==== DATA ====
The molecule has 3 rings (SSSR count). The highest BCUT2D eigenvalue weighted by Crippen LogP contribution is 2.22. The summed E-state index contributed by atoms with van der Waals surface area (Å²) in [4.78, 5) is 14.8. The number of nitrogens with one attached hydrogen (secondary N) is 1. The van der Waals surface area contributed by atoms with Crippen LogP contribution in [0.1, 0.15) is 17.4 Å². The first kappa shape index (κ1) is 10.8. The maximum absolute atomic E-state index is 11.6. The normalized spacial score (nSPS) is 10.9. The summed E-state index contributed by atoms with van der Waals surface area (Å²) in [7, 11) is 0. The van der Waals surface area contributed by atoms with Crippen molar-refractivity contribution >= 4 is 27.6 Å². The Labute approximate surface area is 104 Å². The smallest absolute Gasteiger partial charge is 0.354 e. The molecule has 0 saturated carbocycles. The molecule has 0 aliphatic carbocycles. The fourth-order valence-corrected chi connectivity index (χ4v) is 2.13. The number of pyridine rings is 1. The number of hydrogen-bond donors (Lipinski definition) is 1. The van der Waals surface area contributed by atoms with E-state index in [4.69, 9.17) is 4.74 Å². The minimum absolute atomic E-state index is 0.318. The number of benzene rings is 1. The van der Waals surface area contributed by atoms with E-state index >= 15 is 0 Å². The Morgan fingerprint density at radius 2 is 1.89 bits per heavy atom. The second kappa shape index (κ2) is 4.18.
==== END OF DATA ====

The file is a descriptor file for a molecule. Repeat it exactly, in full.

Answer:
The molecule has 3 rings (SSSR count). The highest BCUT2D eigenvalue weighted by Crippen LogP contribution is 2.22. The summed E-state index contributed by atoms with van der Waals surface area (Å²) in [4.78, 5) is 14.8. The number of nitrogens with one attached hydrogen (secondary N) is 1. The van der Waals surface area contributed by atoms with Crippen LogP contribution in [0.1, 0.15) is 17.4 Å². The first kappa shape index (κ1) is 10.8. The maximum absolute atomic E-state index is 11.6. The normalized spacial score (nSPS) is 10.9. The summed E-state index contributed by atoms with van der Waals surface area (Å²) in [7, 11) is 0. The van der Waals surface area contributed by atoms with Crippen molar-refractivity contribution >= 4 is 27.6 Å². The Labute approximate surface area is 104 Å². The smallest absolute Gasteiger partial charge is 0.354 e. The molecule has 0 saturated carbocycles. The molecule has 0 aliphatic carbocycles. The fourth-order valence-corrected chi connectivity index (χ4v) is 2.13. The number of pyridine rings is 1. The number of hydrogen-bond donors (Lipinski definition) is 1. The van der Waals surface area contributed by atoms with E-state index in [4.69, 9.17) is 4.74 Å². The minimum absolute atomic E-state index is 0.318. The number of benzene rings is 1. The van der Waals surface area contributed by atoms with E-state index >= 15 is 0 Å². The Morgan fingerprint density at radius 2 is 1.89 bits per heavy atom. The second kappa shape index (κ2) is 4.18.